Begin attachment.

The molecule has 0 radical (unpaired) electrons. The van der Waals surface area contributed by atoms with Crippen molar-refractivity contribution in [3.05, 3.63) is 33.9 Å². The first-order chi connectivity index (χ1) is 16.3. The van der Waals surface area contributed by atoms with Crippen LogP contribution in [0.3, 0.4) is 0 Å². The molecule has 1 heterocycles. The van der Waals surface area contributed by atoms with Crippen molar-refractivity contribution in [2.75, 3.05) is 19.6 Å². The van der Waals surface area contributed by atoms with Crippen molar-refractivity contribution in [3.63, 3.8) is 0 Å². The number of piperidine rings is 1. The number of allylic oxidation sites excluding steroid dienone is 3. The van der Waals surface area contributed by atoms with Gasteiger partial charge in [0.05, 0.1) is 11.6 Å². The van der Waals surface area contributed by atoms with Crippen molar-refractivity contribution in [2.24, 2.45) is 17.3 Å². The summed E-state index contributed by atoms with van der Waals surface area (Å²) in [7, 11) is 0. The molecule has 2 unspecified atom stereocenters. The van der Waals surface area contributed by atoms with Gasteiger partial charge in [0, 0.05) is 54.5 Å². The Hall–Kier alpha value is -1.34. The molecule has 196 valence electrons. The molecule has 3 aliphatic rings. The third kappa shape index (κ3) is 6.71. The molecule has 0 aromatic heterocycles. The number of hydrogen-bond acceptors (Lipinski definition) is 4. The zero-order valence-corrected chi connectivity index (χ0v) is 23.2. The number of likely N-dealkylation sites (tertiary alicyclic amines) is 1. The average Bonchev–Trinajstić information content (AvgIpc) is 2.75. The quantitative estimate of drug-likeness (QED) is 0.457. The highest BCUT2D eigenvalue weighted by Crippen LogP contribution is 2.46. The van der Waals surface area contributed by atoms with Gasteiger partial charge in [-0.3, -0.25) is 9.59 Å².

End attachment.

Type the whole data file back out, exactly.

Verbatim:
The molecule has 0 radical (unpaired) electrons. The van der Waals surface area contributed by atoms with Crippen molar-refractivity contribution in [3.05, 3.63) is 33.9 Å². The first-order chi connectivity index (χ1) is 16.3. The van der Waals surface area contributed by atoms with Crippen LogP contribution in [0.3, 0.4) is 0 Å². The molecule has 1 heterocycles. The van der Waals surface area contributed by atoms with Crippen molar-refractivity contribution in [2.75, 3.05) is 19.6 Å². The van der Waals surface area contributed by atoms with Crippen molar-refractivity contribution in [3.63, 3.8) is 0 Å². The number of piperidine rings is 1. The number of allylic oxidation sites excluding steroid dienone is 3. The van der Waals surface area contributed by atoms with Gasteiger partial charge in [0.05, 0.1) is 11.6 Å². The van der Waals surface area contributed by atoms with Crippen molar-refractivity contribution in [2.24, 2.45) is 17.3 Å². The summed E-state index contributed by atoms with van der Waals surface area (Å²) in [7, 11) is 0. The molecule has 2 unspecified atom stereocenters. The van der Waals surface area contributed by atoms with Gasteiger partial charge in [0, 0.05) is 54.5 Å². The Hall–Kier alpha value is -1.34. The molecule has 196 valence electrons. The molecule has 3 aliphatic rings. The third kappa shape index (κ3) is 6.71. The molecule has 0 aromatic heterocycles. The number of hydrogen-bond acceptors (Lipinski definition) is 4. The zero-order valence-corrected chi connectivity index (χ0v) is 23.2. The number of likely N-dealkylation sites (tertiary alicyclic amines) is 1. The average Bonchev–Trinajstić information content (AvgIpc) is 2.75. The quantitative estimate of drug-likeness (QED) is 0.457. The highest BCUT2D eigenvalue weighted by Crippen LogP contribution is 2.46. The van der Waals surface area contributed by atoms with Gasteiger partial charge in [-0.3, -0.25) is 9.59 Å².